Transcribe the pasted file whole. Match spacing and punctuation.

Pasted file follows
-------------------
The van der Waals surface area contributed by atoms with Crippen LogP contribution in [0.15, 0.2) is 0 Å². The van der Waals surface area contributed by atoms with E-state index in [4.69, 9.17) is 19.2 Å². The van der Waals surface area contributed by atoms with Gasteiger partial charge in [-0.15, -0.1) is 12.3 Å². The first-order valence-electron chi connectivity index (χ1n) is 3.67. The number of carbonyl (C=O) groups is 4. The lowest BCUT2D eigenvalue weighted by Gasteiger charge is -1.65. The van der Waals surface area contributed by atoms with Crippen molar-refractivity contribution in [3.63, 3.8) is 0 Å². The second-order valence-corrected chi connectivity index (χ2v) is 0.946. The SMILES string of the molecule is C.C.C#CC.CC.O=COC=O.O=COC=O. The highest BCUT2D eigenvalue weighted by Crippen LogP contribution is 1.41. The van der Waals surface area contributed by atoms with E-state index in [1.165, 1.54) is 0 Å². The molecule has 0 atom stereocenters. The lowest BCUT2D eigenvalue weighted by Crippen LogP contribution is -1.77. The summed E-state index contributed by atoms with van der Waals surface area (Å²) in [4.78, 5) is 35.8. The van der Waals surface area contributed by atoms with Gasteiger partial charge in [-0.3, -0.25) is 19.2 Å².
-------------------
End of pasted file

The van der Waals surface area contributed by atoms with Crippen LogP contribution in [0.15, 0.2) is 0 Å². The van der Waals surface area contributed by atoms with E-state index in [4.69, 9.17) is 19.2 Å². The van der Waals surface area contributed by atoms with Gasteiger partial charge in [-0.15, -0.1) is 12.3 Å². The first-order valence-electron chi connectivity index (χ1n) is 3.67. The number of carbonyl (C=O) groups is 4. The lowest BCUT2D eigenvalue weighted by Gasteiger charge is -1.65. The van der Waals surface area contributed by atoms with Crippen molar-refractivity contribution in [3.63, 3.8) is 0 Å². The second-order valence-corrected chi connectivity index (χ2v) is 0.946. The SMILES string of the molecule is C.C.C#CC.CC.O=COC=O.O=COC=O. The highest BCUT2D eigenvalue weighted by Crippen LogP contribution is 1.41. The van der Waals surface area contributed by atoms with E-state index in [1.165, 1.54) is 0 Å². The molecule has 0 atom stereocenters. The lowest BCUT2D eigenvalue weighted by Crippen LogP contribution is -1.77. The summed E-state index contributed by atoms with van der Waals surface area (Å²) in [4.78, 5) is 35.8. The van der Waals surface area contributed by atoms with Gasteiger partial charge in [-0.3, -0.25) is 19.2 Å².